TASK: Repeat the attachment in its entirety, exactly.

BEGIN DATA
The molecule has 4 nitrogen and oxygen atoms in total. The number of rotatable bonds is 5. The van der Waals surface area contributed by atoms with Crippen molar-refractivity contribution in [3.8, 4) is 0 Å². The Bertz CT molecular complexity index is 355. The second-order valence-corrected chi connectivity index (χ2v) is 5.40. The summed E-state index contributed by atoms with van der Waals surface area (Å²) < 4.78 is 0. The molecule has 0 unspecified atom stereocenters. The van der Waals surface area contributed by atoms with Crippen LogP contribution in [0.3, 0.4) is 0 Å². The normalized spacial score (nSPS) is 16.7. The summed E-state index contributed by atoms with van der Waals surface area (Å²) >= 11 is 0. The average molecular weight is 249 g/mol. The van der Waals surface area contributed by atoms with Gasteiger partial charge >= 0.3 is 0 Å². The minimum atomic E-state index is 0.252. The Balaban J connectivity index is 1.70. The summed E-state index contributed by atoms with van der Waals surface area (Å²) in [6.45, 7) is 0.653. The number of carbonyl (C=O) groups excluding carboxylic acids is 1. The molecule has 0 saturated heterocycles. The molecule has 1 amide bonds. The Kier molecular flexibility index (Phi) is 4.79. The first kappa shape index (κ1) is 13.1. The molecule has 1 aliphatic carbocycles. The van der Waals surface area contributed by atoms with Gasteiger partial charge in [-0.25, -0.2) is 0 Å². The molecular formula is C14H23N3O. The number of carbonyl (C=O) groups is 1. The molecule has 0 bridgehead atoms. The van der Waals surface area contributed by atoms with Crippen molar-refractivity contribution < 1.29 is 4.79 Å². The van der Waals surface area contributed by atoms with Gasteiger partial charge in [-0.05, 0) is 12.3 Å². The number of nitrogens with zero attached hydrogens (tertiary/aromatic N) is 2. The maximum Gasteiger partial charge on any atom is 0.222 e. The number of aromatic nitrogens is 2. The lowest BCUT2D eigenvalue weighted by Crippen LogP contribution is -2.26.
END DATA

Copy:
The molecule has 4 nitrogen and oxygen atoms in total. The number of rotatable bonds is 5. The van der Waals surface area contributed by atoms with Crippen molar-refractivity contribution in [3.8, 4) is 0 Å². The Bertz CT molecular complexity index is 355. The second-order valence-corrected chi connectivity index (χ2v) is 5.40. The summed E-state index contributed by atoms with van der Waals surface area (Å²) < 4.78 is 0. The molecule has 0 unspecified atom stereocenters. The van der Waals surface area contributed by atoms with Crippen LogP contribution in [0.3, 0.4) is 0 Å². The normalized spacial score (nSPS) is 16.7. The summed E-state index contributed by atoms with van der Waals surface area (Å²) >= 11 is 0. The average molecular weight is 249 g/mol. The van der Waals surface area contributed by atoms with Gasteiger partial charge >= 0.3 is 0 Å². The minimum atomic E-state index is 0.252. The Balaban J connectivity index is 1.70. The summed E-state index contributed by atoms with van der Waals surface area (Å²) in [6.45, 7) is 0.653. The number of carbonyl (C=O) groups excluding carboxylic acids is 1. The molecule has 0 saturated heterocycles. The molecule has 1 amide bonds. The Kier molecular flexibility index (Phi) is 4.79. The first kappa shape index (κ1) is 13.1. The molecule has 1 aliphatic carbocycles. The van der Waals surface area contributed by atoms with Gasteiger partial charge in [-0.25, -0.2) is 0 Å². The molecular formula is C14H23N3O. The number of carbonyl (C=O) groups is 1. The molecule has 0 bridgehead atoms. The van der Waals surface area contributed by atoms with Crippen molar-refractivity contribution < 1.29 is 4.79 Å². The van der Waals surface area contributed by atoms with Gasteiger partial charge in [-0.05, 0) is 12.3 Å². The number of nitrogens with zero attached hydrogens (tertiary/aromatic N) is 2. The maximum Gasteiger partial charge on any atom is 0.222 e. The number of aromatic nitrogens is 2. The lowest BCUT2D eigenvalue weighted by Crippen LogP contribution is -2.26.